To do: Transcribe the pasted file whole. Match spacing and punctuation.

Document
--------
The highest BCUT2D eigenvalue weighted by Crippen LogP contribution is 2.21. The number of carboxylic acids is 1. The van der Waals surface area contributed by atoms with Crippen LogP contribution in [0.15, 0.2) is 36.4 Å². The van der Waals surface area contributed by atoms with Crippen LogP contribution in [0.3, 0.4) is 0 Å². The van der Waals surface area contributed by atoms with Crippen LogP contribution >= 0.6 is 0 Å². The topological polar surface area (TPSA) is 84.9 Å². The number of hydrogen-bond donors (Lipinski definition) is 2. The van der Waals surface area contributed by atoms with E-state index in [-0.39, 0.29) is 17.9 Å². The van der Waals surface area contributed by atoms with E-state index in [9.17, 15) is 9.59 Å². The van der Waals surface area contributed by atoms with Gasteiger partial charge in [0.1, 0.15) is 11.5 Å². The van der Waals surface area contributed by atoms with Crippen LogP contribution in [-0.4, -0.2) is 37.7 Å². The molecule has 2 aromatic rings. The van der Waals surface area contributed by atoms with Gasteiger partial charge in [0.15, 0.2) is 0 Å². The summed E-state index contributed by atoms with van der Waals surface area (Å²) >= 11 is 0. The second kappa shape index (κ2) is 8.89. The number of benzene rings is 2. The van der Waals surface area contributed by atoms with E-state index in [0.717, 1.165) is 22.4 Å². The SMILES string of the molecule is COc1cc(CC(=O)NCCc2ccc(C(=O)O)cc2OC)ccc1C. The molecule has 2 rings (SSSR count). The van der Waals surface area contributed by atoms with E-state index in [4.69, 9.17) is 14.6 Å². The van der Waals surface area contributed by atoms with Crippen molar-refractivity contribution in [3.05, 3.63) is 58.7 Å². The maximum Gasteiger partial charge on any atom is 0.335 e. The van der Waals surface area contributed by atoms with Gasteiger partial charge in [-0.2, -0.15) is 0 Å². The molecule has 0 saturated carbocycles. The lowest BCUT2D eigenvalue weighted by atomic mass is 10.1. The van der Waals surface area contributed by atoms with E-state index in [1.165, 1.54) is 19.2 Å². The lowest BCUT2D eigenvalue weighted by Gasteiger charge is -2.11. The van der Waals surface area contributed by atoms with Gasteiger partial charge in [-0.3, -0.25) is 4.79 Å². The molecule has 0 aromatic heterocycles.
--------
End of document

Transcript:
The highest BCUT2D eigenvalue weighted by Crippen LogP contribution is 2.21. The number of carboxylic acids is 1. The van der Waals surface area contributed by atoms with Crippen LogP contribution in [0.15, 0.2) is 36.4 Å². The van der Waals surface area contributed by atoms with Crippen LogP contribution in [0.3, 0.4) is 0 Å². The van der Waals surface area contributed by atoms with Crippen LogP contribution >= 0.6 is 0 Å². The topological polar surface area (TPSA) is 84.9 Å². The number of hydrogen-bond donors (Lipinski definition) is 2. The van der Waals surface area contributed by atoms with E-state index in [-0.39, 0.29) is 17.9 Å². The van der Waals surface area contributed by atoms with E-state index in [9.17, 15) is 9.59 Å². The van der Waals surface area contributed by atoms with Gasteiger partial charge in [0.1, 0.15) is 11.5 Å². The van der Waals surface area contributed by atoms with Crippen LogP contribution in [-0.4, -0.2) is 37.7 Å². The molecule has 2 aromatic rings. The van der Waals surface area contributed by atoms with Gasteiger partial charge in [0.15, 0.2) is 0 Å². The summed E-state index contributed by atoms with van der Waals surface area (Å²) >= 11 is 0. The second kappa shape index (κ2) is 8.89. The number of benzene rings is 2. The van der Waals surface area contributed by atoms with E-state index in [0.717, 1.165) is 22.4 Å². The SMILES string of the molecule is COc1cc(CC(=O)NCCc2ccc(C(=O)O)cc2OC)ccc1C. The molecule has 2 rings (SSSR count). The van der Waals surface area contributed by atoms with E-state index in [4.69, 9.17) is 14.6 Å². The van der Waals surface area contributed by atoms with Crippen molar-refractivity contribution in [3.05, 3.63) is 58.7 Å². The maximum Gasteiger partial charge on any atom is 0.335 e. The van der Waals surface area contributed by atoms with Gasteiger partial charge in [-0.2, -0.15) is 0 Å². The molecule has 0 saturated carbocycles. The lowest BCUT2D eigenvalue weighted by atomic mass is 10.1. The van der Waals surface area contributed by atoms with E-state index in [1.165, 1.54) is 19.2 Å². The lowest BCUT2D eigenvalue weighted by Gasteiger charge is -2.11. The van der Waals surface area contributed by atoms with Gasteiger partial charge in [-0.3, -0.25) is 4.79 Å². The molecule has 0 aromatic heterocycles.